Scientists believe a new technique called metacognitive therapy (MCT) can help combat depression and anxiety, often associated with overthinking or rumination.

In the study, published in the journal PLOS Medicine, researchers analyzed how MCT can aid patients in cardiac rehabilitation, and also help those dealing with depression and anxiety.

Cardiac rehab is closely associated with anxiety and depression, as it makes patients more vulnerable to mental health problems. Overthinking in these cases can worsen recovery outcomes. Therefore, mental wellness is crucial for complete recovery.

Metacognitive therapy is a recent, evidence-based approach to help people with mental illness deal with rumination and anxiety, positively. “Meta” here refers to the brain and not the thoughts themselves. Developed by Adrian Wells, a psychology professor at the University of Manchester, MCT is a promising method for managing mental wellness.

“We discovered some time ago that a particular style of thinking appears to make people vulnerable to anxiety and depression and trauma and is also responsible for keeping anxiety and depression going,” Wells told Inverse.

Thinking about past events is quite natural, but obsessing over something that cannot be changed can prove to be detrimental to mental health. Rumination often includes persistent, negative thinking about past incidents. It may feel like the mind keeps returning to the same train of thought. It can turn into a debilitating condition.

In the study, conducted between April 2017 and April 2020, researchers divided 240 patients undergoing cardiac rehabilitation into two groups receiving different types of therapy. All the patients suffered from cardiovascular disease, and had experienced a major cardiac event, such as a heart attack.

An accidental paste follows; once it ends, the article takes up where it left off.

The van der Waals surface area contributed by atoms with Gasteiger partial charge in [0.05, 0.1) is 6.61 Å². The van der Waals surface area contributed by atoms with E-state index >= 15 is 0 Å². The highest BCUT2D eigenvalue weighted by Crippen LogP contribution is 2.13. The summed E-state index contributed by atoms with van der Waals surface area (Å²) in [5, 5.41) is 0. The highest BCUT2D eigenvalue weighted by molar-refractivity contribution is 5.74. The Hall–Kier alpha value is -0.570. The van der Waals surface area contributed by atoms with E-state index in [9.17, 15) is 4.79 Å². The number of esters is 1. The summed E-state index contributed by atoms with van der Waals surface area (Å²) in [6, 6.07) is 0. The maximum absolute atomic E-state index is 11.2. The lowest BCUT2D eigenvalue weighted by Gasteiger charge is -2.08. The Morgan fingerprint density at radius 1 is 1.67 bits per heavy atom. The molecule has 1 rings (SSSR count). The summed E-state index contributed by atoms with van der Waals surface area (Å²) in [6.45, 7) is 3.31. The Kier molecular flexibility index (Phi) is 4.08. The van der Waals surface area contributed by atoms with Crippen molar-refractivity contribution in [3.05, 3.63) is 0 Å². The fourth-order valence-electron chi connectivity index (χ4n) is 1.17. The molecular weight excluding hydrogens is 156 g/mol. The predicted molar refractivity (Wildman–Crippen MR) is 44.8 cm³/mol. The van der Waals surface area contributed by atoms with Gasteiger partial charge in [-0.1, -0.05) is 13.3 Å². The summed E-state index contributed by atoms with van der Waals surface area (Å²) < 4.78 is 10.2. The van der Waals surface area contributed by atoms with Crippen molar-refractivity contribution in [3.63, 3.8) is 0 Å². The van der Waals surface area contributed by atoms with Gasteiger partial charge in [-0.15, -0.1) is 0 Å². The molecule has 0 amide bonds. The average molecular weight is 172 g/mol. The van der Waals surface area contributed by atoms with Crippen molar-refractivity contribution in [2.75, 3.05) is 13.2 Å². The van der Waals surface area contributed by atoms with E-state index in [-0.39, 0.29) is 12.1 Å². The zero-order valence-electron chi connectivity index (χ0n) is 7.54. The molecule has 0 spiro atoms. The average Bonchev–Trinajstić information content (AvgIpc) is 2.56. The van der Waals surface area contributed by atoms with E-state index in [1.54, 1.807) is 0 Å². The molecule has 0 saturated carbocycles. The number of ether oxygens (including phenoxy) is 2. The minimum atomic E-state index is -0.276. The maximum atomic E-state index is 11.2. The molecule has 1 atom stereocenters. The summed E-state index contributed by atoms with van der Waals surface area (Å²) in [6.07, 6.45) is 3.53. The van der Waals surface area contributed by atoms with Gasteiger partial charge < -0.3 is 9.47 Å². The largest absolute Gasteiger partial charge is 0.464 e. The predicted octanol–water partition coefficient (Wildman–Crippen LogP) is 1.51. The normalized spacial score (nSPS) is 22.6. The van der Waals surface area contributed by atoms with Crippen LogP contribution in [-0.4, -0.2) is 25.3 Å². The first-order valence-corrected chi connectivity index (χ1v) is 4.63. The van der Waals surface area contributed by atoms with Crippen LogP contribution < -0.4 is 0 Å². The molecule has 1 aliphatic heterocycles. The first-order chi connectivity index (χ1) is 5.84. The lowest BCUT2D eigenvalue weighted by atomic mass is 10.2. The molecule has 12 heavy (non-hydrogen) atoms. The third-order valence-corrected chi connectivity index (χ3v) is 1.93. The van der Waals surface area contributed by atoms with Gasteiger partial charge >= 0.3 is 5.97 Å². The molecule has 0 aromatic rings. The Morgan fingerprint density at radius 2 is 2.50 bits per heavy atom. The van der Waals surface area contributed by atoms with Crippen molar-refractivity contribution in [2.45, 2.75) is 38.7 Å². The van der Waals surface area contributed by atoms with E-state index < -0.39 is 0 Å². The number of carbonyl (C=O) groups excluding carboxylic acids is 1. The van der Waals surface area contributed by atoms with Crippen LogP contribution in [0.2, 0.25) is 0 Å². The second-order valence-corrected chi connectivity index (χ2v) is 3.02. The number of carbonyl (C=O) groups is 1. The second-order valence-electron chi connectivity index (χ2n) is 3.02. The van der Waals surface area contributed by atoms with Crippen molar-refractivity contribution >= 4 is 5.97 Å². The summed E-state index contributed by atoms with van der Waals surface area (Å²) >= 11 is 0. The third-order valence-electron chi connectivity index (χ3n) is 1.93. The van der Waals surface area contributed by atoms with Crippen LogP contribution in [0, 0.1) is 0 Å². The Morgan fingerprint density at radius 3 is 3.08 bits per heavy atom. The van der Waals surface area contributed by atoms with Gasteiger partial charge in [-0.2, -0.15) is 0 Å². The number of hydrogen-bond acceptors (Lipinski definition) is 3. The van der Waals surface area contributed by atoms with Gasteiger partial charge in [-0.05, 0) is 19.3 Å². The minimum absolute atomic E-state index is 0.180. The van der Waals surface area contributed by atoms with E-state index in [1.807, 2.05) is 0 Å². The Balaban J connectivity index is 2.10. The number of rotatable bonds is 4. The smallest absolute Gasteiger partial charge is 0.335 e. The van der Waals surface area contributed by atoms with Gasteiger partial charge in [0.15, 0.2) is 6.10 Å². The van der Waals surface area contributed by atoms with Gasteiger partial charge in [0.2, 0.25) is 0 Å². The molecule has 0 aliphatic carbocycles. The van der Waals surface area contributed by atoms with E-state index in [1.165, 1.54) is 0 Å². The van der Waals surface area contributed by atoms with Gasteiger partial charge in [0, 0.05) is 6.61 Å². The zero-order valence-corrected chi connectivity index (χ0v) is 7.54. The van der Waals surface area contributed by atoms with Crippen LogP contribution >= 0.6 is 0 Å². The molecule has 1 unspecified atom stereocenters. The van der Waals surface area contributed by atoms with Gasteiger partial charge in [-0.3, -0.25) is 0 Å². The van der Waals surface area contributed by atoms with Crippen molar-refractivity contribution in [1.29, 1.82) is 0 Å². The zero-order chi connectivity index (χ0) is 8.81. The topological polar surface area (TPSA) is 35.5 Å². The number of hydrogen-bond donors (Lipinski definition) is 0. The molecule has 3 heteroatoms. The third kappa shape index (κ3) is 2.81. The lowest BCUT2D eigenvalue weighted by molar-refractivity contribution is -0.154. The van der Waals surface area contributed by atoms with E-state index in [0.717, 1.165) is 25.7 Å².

One group received standard cardiac rehabilitation, focused mainly on exercise and lifestyle changes. Meanwhile, the other group received cardiac rehab as well as MCT in the form of a self-guided book.

After four months, patients receiving cardiac rehab in conjunction with MCT improved by 59% compared to 36% of participants that received just cardiac rehab, as per the outlet.

According to Wells, MCT “focuses not on content, but how people regulate their thinking.”

The guidebook used for MCT in the trial tried to understand what causes anxiety and low mood in patients to comprehend the reason for constant distress. After identifying some areas that need work, the workbook teaches techniques to stop worrying and ruminating by replacing unhelpful behaviors with substitutions. The complete process allows one to feel in control of their thoughts.

“One of the barriers to this, and it's central to the metacognitive model, is the belief that people develop that they've lost control of their thinking, which actually is a distortion because anxiety and depression don't lead to loss of control of thinking. It may feel that way, but it’s not a reality,” Wells explained.